however, as an ocd person who used to be very messy and “hoardy” i agree that if your head gets clear, your living space gets clear. i’ve been saying this for a few years now after some intense therapy for sexual and physical abuse in my past. that’s been about 10 years and once i started to “heal” on the inside, i noticed that it spilled over into my living space.

    i hope you read my comment as a friendly since that is my motive, and to offer my experience with this stuff. i have been a long time oprah fan but agree that she needs to move on to something else.

  7. thoughtracer said,

    February 8, 2008 at 9:24 am

    a. Merlin08: She can call people fat. Fat’s a word, like thin. Who cares. I am fat. So are lots of other people. My problem with her is that she is so appalled by fat and fat people that she tries everything to reject it, and it’s pretty clear to the world at large that she is just a fat person who hates herself so much she is trying not be be what she ultimately is: FAT. I mean, if she were really a THIN person who had packed on the pounds, wouldn’t she just be able to lose weight once and keep it off easily?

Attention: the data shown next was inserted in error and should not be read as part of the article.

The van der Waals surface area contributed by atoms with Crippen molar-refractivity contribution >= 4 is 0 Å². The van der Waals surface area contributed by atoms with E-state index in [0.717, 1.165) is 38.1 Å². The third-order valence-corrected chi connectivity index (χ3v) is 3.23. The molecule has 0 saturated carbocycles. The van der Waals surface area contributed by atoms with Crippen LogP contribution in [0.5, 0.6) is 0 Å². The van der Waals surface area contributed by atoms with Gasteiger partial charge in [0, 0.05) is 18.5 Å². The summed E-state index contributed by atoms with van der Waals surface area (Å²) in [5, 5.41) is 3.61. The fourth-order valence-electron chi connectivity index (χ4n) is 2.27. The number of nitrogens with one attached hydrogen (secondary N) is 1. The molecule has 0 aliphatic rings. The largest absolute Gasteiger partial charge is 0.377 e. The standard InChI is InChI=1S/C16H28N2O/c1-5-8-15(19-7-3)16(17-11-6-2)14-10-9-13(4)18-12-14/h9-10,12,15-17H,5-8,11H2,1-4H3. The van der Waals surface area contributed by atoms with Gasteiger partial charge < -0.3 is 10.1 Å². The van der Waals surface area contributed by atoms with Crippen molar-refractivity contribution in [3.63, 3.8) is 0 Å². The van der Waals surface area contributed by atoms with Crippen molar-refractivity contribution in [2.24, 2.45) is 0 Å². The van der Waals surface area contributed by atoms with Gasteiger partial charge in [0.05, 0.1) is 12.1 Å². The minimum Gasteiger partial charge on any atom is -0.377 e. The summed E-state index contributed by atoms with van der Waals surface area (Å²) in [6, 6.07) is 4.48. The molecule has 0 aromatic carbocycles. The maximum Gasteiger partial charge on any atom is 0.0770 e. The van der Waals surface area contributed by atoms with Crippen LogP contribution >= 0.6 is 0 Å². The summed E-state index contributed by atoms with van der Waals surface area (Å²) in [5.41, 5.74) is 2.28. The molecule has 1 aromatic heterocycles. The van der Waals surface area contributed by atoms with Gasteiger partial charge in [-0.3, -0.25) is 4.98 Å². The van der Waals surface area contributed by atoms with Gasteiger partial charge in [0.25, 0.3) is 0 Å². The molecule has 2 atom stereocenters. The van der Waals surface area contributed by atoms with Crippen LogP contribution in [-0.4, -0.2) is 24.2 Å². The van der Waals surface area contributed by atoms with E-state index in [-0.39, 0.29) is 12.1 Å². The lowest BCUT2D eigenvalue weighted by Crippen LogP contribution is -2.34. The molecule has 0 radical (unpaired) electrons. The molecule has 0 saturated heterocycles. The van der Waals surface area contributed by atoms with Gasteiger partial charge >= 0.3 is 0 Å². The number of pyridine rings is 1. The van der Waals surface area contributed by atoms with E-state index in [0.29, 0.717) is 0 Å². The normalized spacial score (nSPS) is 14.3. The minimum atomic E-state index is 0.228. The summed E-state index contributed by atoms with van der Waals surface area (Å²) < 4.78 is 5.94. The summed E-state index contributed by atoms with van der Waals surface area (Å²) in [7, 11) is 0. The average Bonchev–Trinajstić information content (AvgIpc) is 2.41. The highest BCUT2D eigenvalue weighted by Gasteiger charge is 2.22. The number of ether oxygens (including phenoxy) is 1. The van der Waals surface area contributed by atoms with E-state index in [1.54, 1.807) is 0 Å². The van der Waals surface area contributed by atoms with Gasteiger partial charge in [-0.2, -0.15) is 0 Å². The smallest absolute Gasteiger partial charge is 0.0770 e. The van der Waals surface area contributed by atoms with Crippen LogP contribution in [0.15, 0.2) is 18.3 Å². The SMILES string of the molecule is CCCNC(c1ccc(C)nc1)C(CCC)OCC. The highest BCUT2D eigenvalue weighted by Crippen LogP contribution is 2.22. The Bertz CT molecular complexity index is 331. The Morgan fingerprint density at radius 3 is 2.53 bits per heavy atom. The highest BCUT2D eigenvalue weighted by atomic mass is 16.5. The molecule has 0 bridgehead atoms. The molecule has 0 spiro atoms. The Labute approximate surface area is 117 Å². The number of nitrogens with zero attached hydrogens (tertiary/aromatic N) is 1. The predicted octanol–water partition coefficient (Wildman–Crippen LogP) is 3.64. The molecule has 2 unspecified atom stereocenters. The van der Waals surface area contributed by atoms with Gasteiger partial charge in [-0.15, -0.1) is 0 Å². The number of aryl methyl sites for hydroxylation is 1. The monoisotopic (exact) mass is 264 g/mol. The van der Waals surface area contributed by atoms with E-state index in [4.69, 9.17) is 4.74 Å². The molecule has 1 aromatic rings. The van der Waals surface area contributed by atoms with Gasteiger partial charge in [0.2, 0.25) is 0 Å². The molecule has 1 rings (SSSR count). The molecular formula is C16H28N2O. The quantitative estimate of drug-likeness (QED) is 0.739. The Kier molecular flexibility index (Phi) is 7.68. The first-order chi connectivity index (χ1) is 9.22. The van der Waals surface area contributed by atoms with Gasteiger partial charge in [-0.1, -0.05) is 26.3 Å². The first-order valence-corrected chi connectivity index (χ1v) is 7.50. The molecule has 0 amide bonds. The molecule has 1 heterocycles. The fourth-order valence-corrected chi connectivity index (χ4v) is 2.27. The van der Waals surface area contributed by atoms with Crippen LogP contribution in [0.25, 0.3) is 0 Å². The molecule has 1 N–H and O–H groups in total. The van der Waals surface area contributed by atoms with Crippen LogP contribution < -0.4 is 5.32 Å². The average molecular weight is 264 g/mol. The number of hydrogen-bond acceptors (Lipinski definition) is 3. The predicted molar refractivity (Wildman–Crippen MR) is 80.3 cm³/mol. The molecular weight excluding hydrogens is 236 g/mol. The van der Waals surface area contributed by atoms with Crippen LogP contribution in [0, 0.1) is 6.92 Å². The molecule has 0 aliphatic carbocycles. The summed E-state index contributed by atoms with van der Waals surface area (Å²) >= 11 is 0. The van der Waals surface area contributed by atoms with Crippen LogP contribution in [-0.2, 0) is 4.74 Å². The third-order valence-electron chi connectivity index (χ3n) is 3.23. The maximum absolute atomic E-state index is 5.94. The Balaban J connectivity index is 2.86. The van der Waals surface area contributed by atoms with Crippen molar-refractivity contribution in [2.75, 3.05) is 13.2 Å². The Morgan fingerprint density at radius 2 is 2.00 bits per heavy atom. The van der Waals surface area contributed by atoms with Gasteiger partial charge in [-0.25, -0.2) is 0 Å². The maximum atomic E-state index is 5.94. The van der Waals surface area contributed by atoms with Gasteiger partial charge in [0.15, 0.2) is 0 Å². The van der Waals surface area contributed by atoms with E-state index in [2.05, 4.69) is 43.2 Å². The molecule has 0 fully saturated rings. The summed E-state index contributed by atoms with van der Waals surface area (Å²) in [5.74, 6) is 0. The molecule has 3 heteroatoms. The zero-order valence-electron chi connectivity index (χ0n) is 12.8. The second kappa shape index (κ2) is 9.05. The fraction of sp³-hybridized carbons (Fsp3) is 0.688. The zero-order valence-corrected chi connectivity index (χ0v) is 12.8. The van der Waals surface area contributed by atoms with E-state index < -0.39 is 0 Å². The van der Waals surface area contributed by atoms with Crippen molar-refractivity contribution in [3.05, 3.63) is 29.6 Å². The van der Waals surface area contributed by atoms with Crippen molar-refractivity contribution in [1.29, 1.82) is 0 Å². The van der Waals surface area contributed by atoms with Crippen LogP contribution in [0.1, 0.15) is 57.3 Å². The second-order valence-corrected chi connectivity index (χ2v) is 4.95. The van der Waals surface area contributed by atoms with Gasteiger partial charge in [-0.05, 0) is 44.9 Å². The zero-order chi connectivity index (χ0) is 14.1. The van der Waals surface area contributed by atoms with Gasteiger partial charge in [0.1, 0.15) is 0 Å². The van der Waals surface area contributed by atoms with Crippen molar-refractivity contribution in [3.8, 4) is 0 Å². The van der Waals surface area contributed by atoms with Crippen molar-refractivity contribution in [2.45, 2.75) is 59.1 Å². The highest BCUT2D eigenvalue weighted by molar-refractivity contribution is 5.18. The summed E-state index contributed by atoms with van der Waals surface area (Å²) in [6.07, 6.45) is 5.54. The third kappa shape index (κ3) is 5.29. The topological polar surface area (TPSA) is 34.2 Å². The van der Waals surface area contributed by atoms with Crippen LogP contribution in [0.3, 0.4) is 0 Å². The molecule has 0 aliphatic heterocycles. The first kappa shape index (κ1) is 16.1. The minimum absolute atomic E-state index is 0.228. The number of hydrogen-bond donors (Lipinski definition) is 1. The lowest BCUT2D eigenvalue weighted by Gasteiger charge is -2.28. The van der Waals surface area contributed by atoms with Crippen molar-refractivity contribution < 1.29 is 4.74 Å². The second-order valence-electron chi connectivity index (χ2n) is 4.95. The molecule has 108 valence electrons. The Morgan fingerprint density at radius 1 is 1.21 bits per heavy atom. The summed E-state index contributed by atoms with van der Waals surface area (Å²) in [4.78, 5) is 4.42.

b. Dailypiglet: I am really sorry to hear about the OCD and your mom’s hoarding. I am not too out of touch with how mental health struggles can affect a person or a family. I do totally agree that clearing a living space can clear your head! I am a de-clutterer myself; too much clutter wreaks havoc on my manic brain, and it actually soothes my mania to de-clutter and clean. My only point is that brining in an organizer to help people with a legitimate mental health issue and/or diagnosis isn’t going to solve the problem long-term. If you have a chronic or persistent illness, it takes more than one magical hour of TV to “cure” you, if there is such a thing as a “cure,” anyway.

    Good for you for being strong and healthy. That takes a lot.